Orthorexia nervosa, also known as orthorexia, is not mentioned in the Diagnositic and Statistical Manual of Mental Disorders, but was first used by Dr. Steven Bratman to characterize people who develop an obsession with avoiding foods perceived to be unhealthy.
Are those who seek the highest quality food orthorexic?
Here is the explanation of each tier above, as is published on the Pasture Prime Family Farm’s website:
- American Grass-Fed-Association [AGA] – Certified Grass-Fed. Taking the USDA standards to a higher level. Grown and produced in the U.S.A. Grass fed from wean to harvest and never given antibiotics or hormones, certified by a third party audit and farm visit every year.
- Grass-Fed – nothing but grass from weaning to harvest. Could be imported and no guarantee it wasn’t given antibiotics or hormones, not certified or verified.
- Organic – Raised without antibiotics or synthetic hormones, pesticide and herbicide free, however the feed can be grain based, and contains no GMOs.
- Grain-Fed – Fed grain at some point and comes from a large or a small farm. Animals can be confined and given hormones or antibiotics.
- Naturally Raised – Never been fed animal by-products, growth hormones, or antibiotics. Could be fed grain or grass and confined. Not certified or verified, meaninless terminology. Self-made claim.
- Natural – No artificial ingredients or added color and minimal processing. Nothing to do with how the animal was raised or fed. Even E. Coli is “natural.”
I don’t like to think that the work of our educational initiative is encouraging orthorexia. Dr. Weston A. Price observed people who only ate nutrient dense foods. That was all that was available to them. There simply weren’t any processed or “unhealthy” food for them to avoid. So why may those of us who seek out nutrient dense food rather than lower quality, industrially produced foods considered orthorexic?
Perhaps the “diagnosis” is found in the word obsession. How do you define obsession?
From the article, Orthorexia: An Obsession with Eating Pure:
“Orthorexia starts out with a true intention of wanting to be healthier, but it’s taken to an extreme,” says Academy of Nutrition and Dietetics Spokesperson Marjorie Nolan, MS, RD, CDN, ACSM-HFS, who specializes in working with eating disorder clients. “If someone is orthorexic, they typically avoid anything processed, like white flour or sugar. A food is virtually untouchable unless it’s certified organic or a whole food. Even something like whole-grain bread – which is a very healthy, high-fiber food – is off limits because it’s been processed in some way.”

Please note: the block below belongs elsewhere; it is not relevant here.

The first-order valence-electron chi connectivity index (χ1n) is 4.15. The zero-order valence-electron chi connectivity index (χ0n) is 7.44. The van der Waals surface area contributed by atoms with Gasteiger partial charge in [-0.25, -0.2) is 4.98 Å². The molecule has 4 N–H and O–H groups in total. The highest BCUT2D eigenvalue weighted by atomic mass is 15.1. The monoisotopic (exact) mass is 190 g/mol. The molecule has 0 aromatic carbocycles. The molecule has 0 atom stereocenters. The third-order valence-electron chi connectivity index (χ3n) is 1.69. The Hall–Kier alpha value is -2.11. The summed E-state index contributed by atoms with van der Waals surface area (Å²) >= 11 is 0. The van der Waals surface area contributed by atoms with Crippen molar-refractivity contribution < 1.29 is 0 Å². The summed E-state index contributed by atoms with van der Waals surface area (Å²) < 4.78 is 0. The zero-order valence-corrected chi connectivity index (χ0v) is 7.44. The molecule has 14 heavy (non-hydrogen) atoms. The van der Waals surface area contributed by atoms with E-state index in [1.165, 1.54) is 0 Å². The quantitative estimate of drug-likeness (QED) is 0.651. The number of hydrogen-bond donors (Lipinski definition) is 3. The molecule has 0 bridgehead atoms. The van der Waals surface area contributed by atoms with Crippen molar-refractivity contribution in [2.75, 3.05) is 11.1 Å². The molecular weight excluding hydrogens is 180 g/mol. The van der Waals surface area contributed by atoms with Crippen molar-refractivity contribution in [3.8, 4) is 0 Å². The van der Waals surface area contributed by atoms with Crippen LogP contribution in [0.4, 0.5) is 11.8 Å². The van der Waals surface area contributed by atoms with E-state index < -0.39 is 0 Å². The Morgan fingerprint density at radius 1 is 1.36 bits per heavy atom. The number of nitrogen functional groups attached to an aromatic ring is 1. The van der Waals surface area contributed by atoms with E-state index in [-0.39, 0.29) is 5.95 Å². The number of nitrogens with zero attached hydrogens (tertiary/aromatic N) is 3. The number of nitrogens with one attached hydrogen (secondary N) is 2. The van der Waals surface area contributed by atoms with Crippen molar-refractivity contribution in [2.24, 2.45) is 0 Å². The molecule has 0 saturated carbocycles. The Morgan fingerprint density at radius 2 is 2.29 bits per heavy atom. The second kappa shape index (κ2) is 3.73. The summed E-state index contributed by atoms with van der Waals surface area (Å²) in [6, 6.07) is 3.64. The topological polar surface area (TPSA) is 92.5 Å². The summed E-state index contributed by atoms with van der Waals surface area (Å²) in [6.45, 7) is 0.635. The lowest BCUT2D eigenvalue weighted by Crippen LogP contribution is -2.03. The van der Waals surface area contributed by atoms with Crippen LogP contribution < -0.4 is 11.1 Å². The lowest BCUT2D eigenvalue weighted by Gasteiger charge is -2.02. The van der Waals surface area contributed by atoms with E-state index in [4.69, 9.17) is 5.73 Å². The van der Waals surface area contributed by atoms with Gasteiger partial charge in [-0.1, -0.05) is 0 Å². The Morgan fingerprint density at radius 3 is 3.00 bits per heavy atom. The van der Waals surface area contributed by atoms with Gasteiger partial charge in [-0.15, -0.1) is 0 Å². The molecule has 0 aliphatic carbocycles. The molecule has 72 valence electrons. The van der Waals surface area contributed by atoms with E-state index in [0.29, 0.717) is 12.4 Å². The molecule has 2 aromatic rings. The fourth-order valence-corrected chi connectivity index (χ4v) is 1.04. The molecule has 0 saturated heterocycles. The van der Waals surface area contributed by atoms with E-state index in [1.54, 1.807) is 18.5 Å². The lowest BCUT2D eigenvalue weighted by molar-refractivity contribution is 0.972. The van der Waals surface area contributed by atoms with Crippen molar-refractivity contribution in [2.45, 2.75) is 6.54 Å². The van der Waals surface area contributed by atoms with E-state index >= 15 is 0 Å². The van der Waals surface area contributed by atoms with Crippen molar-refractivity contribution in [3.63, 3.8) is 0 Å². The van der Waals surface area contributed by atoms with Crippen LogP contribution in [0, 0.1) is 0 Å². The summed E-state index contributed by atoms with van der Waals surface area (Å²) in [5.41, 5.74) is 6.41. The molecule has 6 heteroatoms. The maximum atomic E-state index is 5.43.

“Orthorexics typically don’t fear being fat in the way that an anorexic would, but the obsessive and progressive nature of the disorder is similar. Orthorexics may eliminate entire groups of food – such as dairy or grains – from their diets, later eliminating another group of food, and another, all in the quest for a “perfect” clean, healthy diet. In severe cases, orthorexia eventually leads to malnourishment when critical nutrients are eliminated from the diet.”
Well, I completely avoid white flour and sugar. Virtually all of the food I eat is organic and whole. I don’t consider whole-grain, high-fiber food to be healthy. Read Wheat Belly and The Fiber Menace. Yet, I don’t want those of us who are deeply committed to consuming only high quality, nutrient dense food to be pathologized. Are those who keep kosher or halal dietary laws orthorexic? Are those who follow a paleo diet orthorexic because they’ve eliminated wheat and dairy?
Here is a quick self test for orthorexia. I took the test and was diagnosed with a modest case of orthorexia. “You may have a modest case of orthorexia. You may need to relax your diet standards.” I likely wasn’t diagnosed with a more extreme case because I am not socially isolated. I encourage you to take the test.